We’ve all known for years kids are taking over their parents when it comes to sophisticated understanding of technology – but it’s becoming more real every day.

According to a new report from Ofcom, the British regulator for the communications industries, a six-year old, on average, has as much understanding as technology as someone forty years their senior.

Using a score called a “digital quotient”, the study found the 14-15 year olds have the greatest understanding of technology. After that, understand of new tech tends to drop off.

The study found six and seven year olds, who tend to use services such as YouTube and Spotify, have more familiarity with those services than someone in their forties.  It’s these kids who the study calls the “millennium generation”, having grown up with broadband internet and none of the pitfalls of earlier tech, such as dial-up connections.

As the Guardian points out, there are some key themes emerging from the data. More people are losing sleep due to their lack of technology, tablet use has doubled, and for those aged 16-24 year olds, only 50% of their screen time is taken up by live TV. For older demographics that number is 69%.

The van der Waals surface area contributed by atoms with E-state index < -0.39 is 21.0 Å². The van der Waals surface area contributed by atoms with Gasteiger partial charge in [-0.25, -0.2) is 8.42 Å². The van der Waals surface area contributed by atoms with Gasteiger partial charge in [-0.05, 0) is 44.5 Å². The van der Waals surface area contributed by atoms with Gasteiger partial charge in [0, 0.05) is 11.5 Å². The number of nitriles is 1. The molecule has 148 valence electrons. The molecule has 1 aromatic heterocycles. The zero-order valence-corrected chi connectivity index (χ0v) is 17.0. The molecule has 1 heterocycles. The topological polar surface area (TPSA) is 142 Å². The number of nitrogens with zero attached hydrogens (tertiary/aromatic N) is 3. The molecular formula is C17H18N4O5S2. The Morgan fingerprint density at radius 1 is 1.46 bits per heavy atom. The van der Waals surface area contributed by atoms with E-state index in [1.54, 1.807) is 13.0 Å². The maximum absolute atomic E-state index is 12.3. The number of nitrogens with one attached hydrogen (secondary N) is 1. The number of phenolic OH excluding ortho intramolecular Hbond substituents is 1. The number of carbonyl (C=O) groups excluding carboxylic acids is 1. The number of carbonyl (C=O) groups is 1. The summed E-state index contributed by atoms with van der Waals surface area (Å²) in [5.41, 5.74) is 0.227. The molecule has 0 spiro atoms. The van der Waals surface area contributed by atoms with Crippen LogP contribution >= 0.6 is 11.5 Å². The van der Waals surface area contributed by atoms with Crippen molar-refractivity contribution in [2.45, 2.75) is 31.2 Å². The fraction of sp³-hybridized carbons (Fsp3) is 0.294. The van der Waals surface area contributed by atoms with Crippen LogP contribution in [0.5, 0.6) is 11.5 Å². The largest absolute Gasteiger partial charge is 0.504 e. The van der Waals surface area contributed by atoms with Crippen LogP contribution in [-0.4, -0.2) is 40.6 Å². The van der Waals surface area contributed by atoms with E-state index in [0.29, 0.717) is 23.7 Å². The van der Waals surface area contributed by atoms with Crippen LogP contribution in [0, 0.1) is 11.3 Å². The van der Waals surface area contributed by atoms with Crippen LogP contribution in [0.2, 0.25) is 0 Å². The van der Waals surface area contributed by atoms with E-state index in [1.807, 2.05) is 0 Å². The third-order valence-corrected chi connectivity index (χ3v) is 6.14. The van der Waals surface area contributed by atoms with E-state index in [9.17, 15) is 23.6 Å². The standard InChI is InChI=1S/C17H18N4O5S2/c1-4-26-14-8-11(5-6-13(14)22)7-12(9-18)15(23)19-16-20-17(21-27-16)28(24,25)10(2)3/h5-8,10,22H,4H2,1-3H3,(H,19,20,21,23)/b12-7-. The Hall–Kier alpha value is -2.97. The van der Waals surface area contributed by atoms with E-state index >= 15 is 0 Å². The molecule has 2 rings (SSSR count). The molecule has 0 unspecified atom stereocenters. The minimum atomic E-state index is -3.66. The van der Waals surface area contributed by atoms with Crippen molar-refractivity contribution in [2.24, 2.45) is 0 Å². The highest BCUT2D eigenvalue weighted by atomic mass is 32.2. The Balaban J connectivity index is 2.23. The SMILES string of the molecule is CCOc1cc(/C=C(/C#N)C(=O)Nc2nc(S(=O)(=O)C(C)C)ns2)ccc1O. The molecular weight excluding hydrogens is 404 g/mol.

This shouldn’t be news to anyone paying attention to tech anywhere in the world. Our own Always-On customer report emphasises the importance of these trends – soon the dominant demographic in work and recreation will be digital natives.

This type of research simply underlines the importance of becoming a platform agnostic. With a demographic that constantly leapfrogs to the next and best technology, having a presence and a touch-point wherever they are becomes crucial.

This is the crux: technology isn’t just a tool. This report highlights once again it’s a way of life for a new wave of workers, business creators and consumers. New form factors are a way of life. The mistake would be ignoring its potential – the smart move would be to make sure innovation remains at the heart of whatever business venture you create.



John Riccio

John is a former partner at PwC Australia and the founder of Digital Pulse.

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